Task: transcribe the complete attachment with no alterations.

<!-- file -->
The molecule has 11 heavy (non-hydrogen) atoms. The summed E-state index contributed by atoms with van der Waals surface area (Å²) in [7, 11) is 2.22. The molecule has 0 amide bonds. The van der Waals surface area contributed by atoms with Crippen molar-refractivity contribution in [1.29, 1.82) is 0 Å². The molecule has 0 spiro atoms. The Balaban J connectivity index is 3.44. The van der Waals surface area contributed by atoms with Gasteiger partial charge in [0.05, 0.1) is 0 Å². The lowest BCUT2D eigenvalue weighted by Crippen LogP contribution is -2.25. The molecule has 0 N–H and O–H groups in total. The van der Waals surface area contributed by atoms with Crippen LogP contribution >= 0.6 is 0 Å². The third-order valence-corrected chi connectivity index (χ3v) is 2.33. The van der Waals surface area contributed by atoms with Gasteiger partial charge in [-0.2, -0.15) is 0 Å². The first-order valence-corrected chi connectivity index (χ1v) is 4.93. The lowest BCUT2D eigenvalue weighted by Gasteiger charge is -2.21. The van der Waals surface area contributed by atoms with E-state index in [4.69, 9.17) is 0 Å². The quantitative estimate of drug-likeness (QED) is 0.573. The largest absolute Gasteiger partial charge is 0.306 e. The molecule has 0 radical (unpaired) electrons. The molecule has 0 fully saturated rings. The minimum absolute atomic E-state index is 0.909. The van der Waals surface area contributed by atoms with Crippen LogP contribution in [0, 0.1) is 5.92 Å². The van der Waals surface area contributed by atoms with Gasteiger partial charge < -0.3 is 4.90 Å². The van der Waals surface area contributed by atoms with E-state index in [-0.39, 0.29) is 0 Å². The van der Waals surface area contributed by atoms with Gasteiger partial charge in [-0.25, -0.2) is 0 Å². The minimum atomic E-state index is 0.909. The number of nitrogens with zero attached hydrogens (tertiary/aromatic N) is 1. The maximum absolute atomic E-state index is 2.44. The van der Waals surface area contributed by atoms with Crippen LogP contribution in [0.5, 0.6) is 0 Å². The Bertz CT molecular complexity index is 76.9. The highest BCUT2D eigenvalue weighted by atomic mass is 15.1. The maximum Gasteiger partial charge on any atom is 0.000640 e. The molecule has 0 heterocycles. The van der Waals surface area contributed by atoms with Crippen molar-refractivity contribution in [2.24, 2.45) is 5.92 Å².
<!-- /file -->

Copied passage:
The molecule has 11 heavy (non-hydrogen) atoms. The summed E-state index contributed by atoms with van der Waals surface area (Å²) in [7, 11) is 2.22. The molecule has 0 amide bonds. The van der Waals surface area contributed by atoms with Crippen molar-refractivity contribution in [1.29, 1.82) is 0 Å². The molecule has 0 spiro atoms. The Balaban J connectivity index is 3.44. The van der Waals surface area contributed by atoms with Gasteiger partial charge in [0.05, 0.1) is 0 Å². The lowest BCUT2D eigenvalue weighted by Crippen LogP contribution is -2.25. The molecule has 0 N–H and O–H groups in total. The van der Waals surface area contributed by atoms with Crippen LogP contribution >= 0.6 is 0 Å². The third-order valence-corrected chi connectivity index (χ3v) is 2.33. The van der Waals surface area contributed by atoms with Gasteiger partial charge in [-0.2, -0.15) is 0 Å². The first-order valence-corrected chi connectivity index (χ1v) is 4.93. The lowest BCUT2D eigenvalue weighted by Gasteiger charge is -2.21. The van der Waals surface area contributed by atoms with E-state index in [4.69, 9.17) is 0 Å². The quantitative estimate of drug-likeness (QED) is 0.573. The largest absolute Gasteiger partial charge is 0.306 e. The molecule has 0 radical (unpaired) electrons. The molecule has 0 fully saturated rings. The minimum absolute atomic E-state index is 0.909. The van der Waals surface area contributed by atoms with Crippen LogP contribution in [0, 0.1) is 5.92 Å². The van der Waals surface area contributed by atoms with Gasteiger partial charge < -0.3 is 4.90 Å². The van der Waals surface area contributed by atoms with E-state index in [-0.39, 0.29) is 0 Å². The van der Waals surface area contributed by atoms with Gasteiger partial charge in [-0.25, -0.2) is 0 Å². The minimum atomic E-state index is 0.909. The number of nitrogens with zero attached hydrogens (tertiary/aromatic N) is 1. The maximum absolute atomic E-state index is 2.44. The van der Waals surface area contributed by atoms with Crippen LogP contribution in [0.5, 0.6) is 0 Å². The Bertz CT molecular complexity index is 76.9. The highest BCUT2D eigenvalue weighted by atomic mass is 15.1. The maximum Gasteiger partial charge on any atom is 0.000640 e. The molecule has 0 heterocycles. The van der Waals surface area contributed by atoms with Crippen molar-refractivity contribution in [2.24, 2.45) is 5.92 Å².